All the bits-and-pieces of the story revealed throughout the games 2 or 3 hour play time all build up to create an incredibly touching climax that hits all the right notes that left me thinking about The Unfinished Swan long after the credits rolled.

As great as this game is, there were some aspects of it I wasn’t a huge fan of. As much as I loved the different gameplay mechanics introduced later in the game, they didn’t wow me in the same way as he paint did, and the last thirty or forty minutes introduce a new tone and play style that nearly becomes a chore to play.

The primary mechanic other than the paint would be the splashes of water you use to guide vines across the environment to help you scale structures. And although it’s beautiful to look at and keeps the game from feeling repetitive, it’s just not as fun or intriguing as the black paint in an empty world concept.

Towards the end of game the pacing seems to slow a bit, and there were certain sections where the changed playing style felt a little too out-there and wasn’t near as fun as the first half of the game. Thankfully, the last fifteen minutes re-ignite the wonder I experience in the first half of the game, and all the pieces come together for a beautiful finale.

The Unfinished Swan is home to a beautiful world.

Overall, The Unfinished Swan is a beautiful, touching game that is worth both your time and money. If you own a PlayStation 3, you need to go buy this game from the PSN as soon as possible. Even with the were few problems I had towards the end of the game, The Unfinished Swan is beautifully crafted game that deserve to be played.

Story: 9/10 – The Unfinished Swan packs one of the more touching stories I’ve seen in a game in some time and it should not be missed.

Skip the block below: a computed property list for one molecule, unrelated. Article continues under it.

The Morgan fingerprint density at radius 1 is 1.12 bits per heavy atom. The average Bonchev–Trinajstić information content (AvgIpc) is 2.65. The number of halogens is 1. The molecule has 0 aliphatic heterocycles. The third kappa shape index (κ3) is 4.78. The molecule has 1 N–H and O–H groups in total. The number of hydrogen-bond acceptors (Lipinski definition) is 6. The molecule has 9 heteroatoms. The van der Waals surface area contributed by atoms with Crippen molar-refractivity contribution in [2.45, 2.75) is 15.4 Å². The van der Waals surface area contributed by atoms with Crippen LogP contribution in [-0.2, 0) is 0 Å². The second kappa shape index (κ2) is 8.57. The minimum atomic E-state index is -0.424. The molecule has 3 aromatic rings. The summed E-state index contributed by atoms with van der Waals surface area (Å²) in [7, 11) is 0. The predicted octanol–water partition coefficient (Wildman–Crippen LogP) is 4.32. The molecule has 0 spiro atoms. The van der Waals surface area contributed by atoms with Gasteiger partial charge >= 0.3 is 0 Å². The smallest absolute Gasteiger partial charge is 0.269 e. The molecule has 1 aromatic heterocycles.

Gameplay: 8/10 – The Unfinished Swan’s gameplay is fun, but simplistic. The gameplay design is rather amazing, but its execution sometimes wavers, especially near the end.

Presentation: 9.5/10 – From the brilliant storybook-like menus to the amazing, varied environment, this game delivers in almost every facet of its presentation.

Graphics: 9/10 – The artistic graphics really help sell that you’re in a fairytale, and outside of a few bland instances towards the end, is a brilliantly animated game.

Replay Value: 8.5/10 – At about 2 or 3 hours in length, The Unfinished Swan isn’t to long to get boring, or to short to feel like a waste of money. And the abundance of collectibles will no doubt keep fans coming back.

8.5

Advertisements

2 responses to “The Unfinished Swan Review

Leave a Reply

Fill in your details below or click an icon to log in:

WordPress.com Logo

You are commenting using your WordPress.com account. Log Out / Change )

Twitter picture

You are commenting using your Twitter account. Log Out / Change )

Facebook photo

You are commenting using your Facebook account. Log Out / Change )

Google+ photo

You are commenting using your Google+ account. Log Out / Change )

Connecting to %s